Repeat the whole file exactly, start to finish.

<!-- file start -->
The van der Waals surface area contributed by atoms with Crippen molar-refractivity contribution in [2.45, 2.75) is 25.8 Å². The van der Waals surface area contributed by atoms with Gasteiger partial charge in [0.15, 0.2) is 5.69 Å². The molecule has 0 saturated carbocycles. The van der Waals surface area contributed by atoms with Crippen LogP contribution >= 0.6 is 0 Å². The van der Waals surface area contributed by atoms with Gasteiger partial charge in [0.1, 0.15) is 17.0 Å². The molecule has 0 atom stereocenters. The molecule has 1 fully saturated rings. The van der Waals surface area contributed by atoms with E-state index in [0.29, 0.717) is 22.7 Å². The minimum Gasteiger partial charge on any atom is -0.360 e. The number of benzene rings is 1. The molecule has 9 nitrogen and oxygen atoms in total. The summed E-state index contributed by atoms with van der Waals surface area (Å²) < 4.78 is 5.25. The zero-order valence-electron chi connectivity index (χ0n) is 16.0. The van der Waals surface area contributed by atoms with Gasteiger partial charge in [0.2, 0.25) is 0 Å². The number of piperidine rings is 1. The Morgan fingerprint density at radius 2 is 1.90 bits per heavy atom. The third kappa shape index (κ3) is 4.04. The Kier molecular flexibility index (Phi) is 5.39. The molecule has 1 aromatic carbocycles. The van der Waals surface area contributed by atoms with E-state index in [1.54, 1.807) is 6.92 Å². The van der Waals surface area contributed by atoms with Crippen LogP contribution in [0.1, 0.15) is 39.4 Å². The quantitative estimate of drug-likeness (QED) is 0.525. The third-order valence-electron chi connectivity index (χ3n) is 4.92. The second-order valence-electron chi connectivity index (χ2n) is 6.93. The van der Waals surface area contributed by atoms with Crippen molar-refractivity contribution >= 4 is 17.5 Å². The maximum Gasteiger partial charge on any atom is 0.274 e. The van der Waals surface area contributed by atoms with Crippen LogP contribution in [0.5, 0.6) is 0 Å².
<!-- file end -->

The van der Waals surface area contributed by atoms with Crippen molar-refractivity contribution in [2.45, 2.75) is 25.8 Å². The van der Waals surface area contributed by atoms with Gasteiger partial charge in [0.15, 0.2) is 5.69 Å². The molecule has 0 saturated carbocycles. The van der Waals surface area contributed by atoms with Crippen LogP contribution >= 0.6 is 0 Å². The van der Waals surface area contributed by atoms with Gasteiger partial charge in [0.1, 0.15) is 17.0 Å². The molecule has 0 atom stereocenters. The molecule has 1 fully saturated rings. The van der Waals surface area contributed by atoms with E-state index in [0.29, 0.717) is 22.7 Å². The minimum Gasteiger partial charge on any atom is -0.360 e. The number of benzene rings is 1. The molecule has 9 nitrogen and oxygen atoms in total. The summed E-state index contributed by atoms with van der Waals surface area (Å²) < 4.78 is 5.25. The zero-order valence-electron chi connectivity index (χ0n) is 16.0. The van der Waals surface area contributed by atoms with Gasteiger partial charge in [0.2, 0.25) is 0 Å². The number of piperidine rings is 1. The Morgan fingerprint density at radius 2 is 1.90 bits per heavy atom. The third kappa shape index (κ3) is 4.04. The Kier molecular flexibility index (Phi) is 5.39. The molecule has 1 aromatic carbocycles. The van der Waals surface area contributed by atoms with E-state index in [1.54, 1.807) is 6.92 Å². The van der Waals surface area contributed by atoms with Crippen LogP contribution in [0.1, 0.15) is 39.4 Å². The quantitative estimate of drug-likeness (QED) is 0.525. The third-order valence-electron chi connectivity index (χ3n) is 4.92. The second-order valence-electron chi connectivity index (χ2n) is 6.93. The van der Waals surface area contributed by atoms with Crippen molar-refractivity contribution >= 4 is 17.5 Å². The maximum Gasteiger partial charge on any atom is 0.274 e. The van der Waals surface area contributed by atoms with Crippen LogP contribution in [0.5, 0.6) is 0 Å².